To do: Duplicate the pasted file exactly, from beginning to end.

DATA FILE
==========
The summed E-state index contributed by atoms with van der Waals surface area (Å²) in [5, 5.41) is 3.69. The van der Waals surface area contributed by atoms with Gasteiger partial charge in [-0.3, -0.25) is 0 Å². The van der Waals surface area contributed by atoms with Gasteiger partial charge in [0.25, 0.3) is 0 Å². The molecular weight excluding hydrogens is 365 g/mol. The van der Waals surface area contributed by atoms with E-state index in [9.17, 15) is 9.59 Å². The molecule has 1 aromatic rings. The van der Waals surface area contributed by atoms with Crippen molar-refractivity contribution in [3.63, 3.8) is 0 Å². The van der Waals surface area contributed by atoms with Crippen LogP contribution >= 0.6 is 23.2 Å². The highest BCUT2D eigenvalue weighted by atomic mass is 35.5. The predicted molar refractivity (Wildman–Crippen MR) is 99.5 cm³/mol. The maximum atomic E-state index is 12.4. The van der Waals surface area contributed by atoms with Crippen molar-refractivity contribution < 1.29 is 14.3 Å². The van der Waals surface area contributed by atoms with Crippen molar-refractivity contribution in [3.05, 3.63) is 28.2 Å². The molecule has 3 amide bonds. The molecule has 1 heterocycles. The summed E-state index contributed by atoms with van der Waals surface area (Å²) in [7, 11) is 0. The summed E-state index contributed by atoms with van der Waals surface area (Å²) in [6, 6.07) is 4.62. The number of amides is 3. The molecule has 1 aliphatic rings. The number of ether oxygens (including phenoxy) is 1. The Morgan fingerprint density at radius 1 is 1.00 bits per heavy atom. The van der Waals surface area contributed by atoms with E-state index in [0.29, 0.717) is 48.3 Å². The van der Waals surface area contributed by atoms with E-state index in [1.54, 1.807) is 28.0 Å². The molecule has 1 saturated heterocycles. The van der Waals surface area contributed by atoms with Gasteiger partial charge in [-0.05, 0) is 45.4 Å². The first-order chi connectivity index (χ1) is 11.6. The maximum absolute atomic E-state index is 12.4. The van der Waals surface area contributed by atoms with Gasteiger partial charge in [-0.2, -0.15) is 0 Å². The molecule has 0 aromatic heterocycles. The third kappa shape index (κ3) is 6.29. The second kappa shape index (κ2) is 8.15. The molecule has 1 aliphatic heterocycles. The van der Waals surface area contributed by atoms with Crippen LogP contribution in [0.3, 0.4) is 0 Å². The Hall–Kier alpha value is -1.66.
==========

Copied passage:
The summed E-state index contributed by atoms with van der Waals surface area (Å²) in [5, 5.41) is 3.69. The van der Waals surface area contributed by atoms with Gasteiger partial charge in [-0.3, -0.25) is 0 Å². The van der Waals surface area contributed by atoms with Gasteiger partial charge in [0.25, 0.3) is 0 Å². The molecular weight excluding hydrogens is 365 g/mol. The van der Waals surface area contributed by atoms with E-state index in [9.17, 15) is 9.59 Å². The molecule has 1 aromatic rings. The van der Waals surface area contributed by atoms with Crippen molar-refractivity contribution in [3.63, 3.8) is 0 Å². The van der Waals surface area contributed by atoms with Crippen LogP contribution >= 0.6 is 23.2 Å². The highest BCUT2D eigenvalue weighted by atomic mass is 35.5. The predicted molar refractivity (Wildman–Crippen MR) is 99.5 cm³/mol. The maximum atomic E-state index is 12.4. The van der Waals surface area contributed by atoms with Crippen molar-refractivity contribution < 1.29 is 14.3 Å². The van der Waals surface area contributed by atoms with Crippen molar-refractivity contribution in [3.05, 3.63) is 28.2 Å². The molecule has 3 amide bonds. The molecule has 1 heterocycles. The summed E-state index contributed by atoms with van der Waals surface area (Å²) in [7, 11) is 0. The summed E-state index contributed by atoms with van der Waals surface area (Å²) in [6, 6.07) is 4.62. The number of amides is 3. The molecule has 1 aliphatic rings. The number of ether oxygens (including phenoxy) is 1. The Morgan fingerprint density at radius 1 is 1.00 bits per heavy atom. The van der Waals surface area contributed by atoms with E-state index in [0.29, 0.717) is 48.3 Å². The van der Waals surface area contributed by atoms with E-state index in [1.54, 1.807) is 28.0 Å². The molecule has 1 saturated heterocycles. The van der Waals surface area contributed by atoms with Gasteiger partial charge in [-0.05, 0) is 45.4 Å². The first-order chi connectivity index (χ1) is 11.6. The maximum absolute atomic E-state index is 12.4. The van der Waals surface area contributed by atoms with Gasteiger partial charge in [-0.2, -0.15) is 0 Å². The molecule has 0 aromatic heterocycles. The third kappa shape index (κ3) is 6.29. The second kappa shape index (κ2) is 8.15. The molecule has 1 aliphatic heterocycles. The van der Waals surface area contributed by atoms with Crippen LogP contribution in [0.3, 0.4) is 0 Å². The Hall–Kier alpha value is -1.66.